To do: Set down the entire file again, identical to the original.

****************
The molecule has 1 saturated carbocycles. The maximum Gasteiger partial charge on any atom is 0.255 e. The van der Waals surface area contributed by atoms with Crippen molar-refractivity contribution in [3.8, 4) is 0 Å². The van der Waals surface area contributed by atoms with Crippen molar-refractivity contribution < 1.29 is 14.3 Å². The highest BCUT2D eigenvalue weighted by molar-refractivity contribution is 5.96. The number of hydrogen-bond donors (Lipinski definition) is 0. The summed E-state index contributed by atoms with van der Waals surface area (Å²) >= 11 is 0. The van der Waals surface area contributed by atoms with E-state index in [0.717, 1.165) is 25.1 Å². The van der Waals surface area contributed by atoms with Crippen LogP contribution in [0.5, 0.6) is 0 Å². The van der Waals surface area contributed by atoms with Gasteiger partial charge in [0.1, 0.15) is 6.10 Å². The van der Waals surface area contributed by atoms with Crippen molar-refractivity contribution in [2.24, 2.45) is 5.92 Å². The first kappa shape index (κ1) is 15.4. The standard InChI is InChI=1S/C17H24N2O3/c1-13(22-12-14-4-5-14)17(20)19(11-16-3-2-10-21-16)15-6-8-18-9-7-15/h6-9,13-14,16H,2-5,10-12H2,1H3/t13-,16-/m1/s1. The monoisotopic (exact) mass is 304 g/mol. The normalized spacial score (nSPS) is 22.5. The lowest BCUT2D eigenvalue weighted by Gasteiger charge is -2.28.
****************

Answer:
The molecule has 1 saturated carbocycles. The maximum Gasteiger partial charge on any atom is 0.255 e. The van der Waals surface area contributed by atoms with Crippen molar-refractivity contribution in [3.8, 4) is 0 Å². The van der Waals surface area contributed by atoms with Crippen molar-refractivity contribution < 1.29 is 14.3 Å². The highest BCUT2D eigenvalue weighted by molar-refractivity contribution is 5.96. The number of hydrogen-bond donors (Lipinski definition) is 0. The summed E-state index contributed by atoms with van der Waals surface area (Å²) >= 11 is 0. The van der Waals surface area contributed by atoms with E-state index in [0.717, 1.165) is 25.1 Å². The van der Waals surface area contributed by atoms with Crippen LogP contribution in [0.5, 0.6) is 0 Å². The van der Waals surface area contributed by atoms with Gasteiger partial charge in [0.1, 0.15) is 6.10 Å². The van der Waals surface area contributed by atoms with Crippen molar-refractivity contribution in [2.24, 2.45) is 5.92 Å². The first kappa shape index (κ1) is 15.4. The standard InChI is InChI=1S/C17H24N2O3/c1-13(22-12-14-4-5-14)17(20)19(11-16-3-2-10-21-16)15-6-8-18-9-7-15/h6-9,13-14,16H,2-5,10-12H2,1H3/t13-,16-/m1/s1. The monoisotopic (exact) mass is 304 g/mol. The normalized spacial score (nSPS) is 22.5. The lowest BCUT2D eigenvalue weighted by Gasteiger charge is -2.28.